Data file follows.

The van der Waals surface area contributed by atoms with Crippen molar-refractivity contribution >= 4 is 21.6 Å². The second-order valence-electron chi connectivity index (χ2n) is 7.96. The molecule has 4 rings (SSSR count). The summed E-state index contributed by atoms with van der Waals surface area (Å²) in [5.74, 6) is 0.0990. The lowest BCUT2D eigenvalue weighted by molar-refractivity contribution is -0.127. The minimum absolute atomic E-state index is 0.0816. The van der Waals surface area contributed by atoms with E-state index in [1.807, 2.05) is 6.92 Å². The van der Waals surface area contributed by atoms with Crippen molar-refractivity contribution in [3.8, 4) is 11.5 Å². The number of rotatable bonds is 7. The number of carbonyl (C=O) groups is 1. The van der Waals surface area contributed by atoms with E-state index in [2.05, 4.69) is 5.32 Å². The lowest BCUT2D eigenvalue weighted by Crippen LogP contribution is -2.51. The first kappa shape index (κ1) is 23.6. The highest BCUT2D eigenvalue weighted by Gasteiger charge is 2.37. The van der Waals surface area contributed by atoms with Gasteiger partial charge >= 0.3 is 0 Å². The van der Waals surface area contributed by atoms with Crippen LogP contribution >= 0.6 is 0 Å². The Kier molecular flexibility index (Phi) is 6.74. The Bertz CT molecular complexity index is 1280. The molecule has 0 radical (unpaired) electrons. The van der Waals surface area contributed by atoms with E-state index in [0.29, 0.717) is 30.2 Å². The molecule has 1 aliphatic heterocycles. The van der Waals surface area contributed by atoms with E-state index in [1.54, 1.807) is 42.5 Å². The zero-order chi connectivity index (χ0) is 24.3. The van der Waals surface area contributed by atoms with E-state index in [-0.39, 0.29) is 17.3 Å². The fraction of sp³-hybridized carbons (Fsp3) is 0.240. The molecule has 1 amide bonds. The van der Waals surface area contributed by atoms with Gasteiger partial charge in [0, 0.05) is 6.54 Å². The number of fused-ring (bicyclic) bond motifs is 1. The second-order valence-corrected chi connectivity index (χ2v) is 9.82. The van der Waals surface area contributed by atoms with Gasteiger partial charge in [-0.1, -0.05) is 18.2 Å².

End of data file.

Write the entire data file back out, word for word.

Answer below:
The van der Waals surface area contributed by atoms with Crippen molar-refractivity contribution >= 4 is 21.6 Å². The second-order valence-electron chi connectivity index (χ2n) is 7.96. The molecule has 4 rings (SSSR count). The summed E-state index contributed by atoms with van der Waals surface area (Å²) in [5.74, 6) is 0.0990. The lowest BCUT2D eigenvalue weighted by molar-refractivity contribution is -0.127. The minimum absolute atomic E-state index is 0.0816. The van der Waals surface area contributed by atoms with E-state index in [1.807, 2.05) is 6.92 Å². The van der Waals surface area contributed by atoms with Crippen molar-refractivity contribution in [3.8, 4) is 11.5 Å². The number of rotatable bonds is 7. The number of carbonyl (C=O) groups is 1. The van der Waals surface area contributed by atoms with E-state index in [2.05, 4.69) is 5.32 Å². The lowest BCUT2D eigenvalue weighted by Crippen LogP contribution is -2.51. The first kappa shape index (κ1) is 23.6. The highest BCUT2D eigenvalue weighted by Gasteiger charge is 2.37. The van der Waals surface area contributed by atoms with Gasteiger partial charge >= 0.3 is 0 Å². The van der Waals surface area contributed by atoms with Crippen LogP contribution >= 0.6 is 0 Å². The Kier molecular flexibility index (Phi) is 6.74. The Bertz CT molecular complexity index is 1280. The molecule has 0 radical (unpaired) electrons. The van der Waals surface area contributed by atoms with E-state index in [0.29, 0.717) is 30.2 Å². The molecule has 1 aliphatic heterocycles. The van der Waals surface area contributed by atoms with E-state index in [1.54, 1.807) is 42.5 Å². The zero-order chi connectivity index (χ0) is 24.3. The van der Waals surface area contributed by atoms with E-state index in [-0.39, 0.29) is 17.3 Å². The fraction of sp³-hybridized carbons (Fsp3) is 0.240. The molecule has 1 amide bonds. The van der Waals surface area contributed by atoms with Gasteiger partial charge in [0, 0.05) is 6.54 Å². The number of fused-ring (bicyclic) bond motifs is 1. The second-order valence-corrected chi connectivity index (χ2v) is 9.82. The van der Waals surface area contributed by atoms with Gasteiger partial charge in [-0.1, -0.05) is 18.2 Å².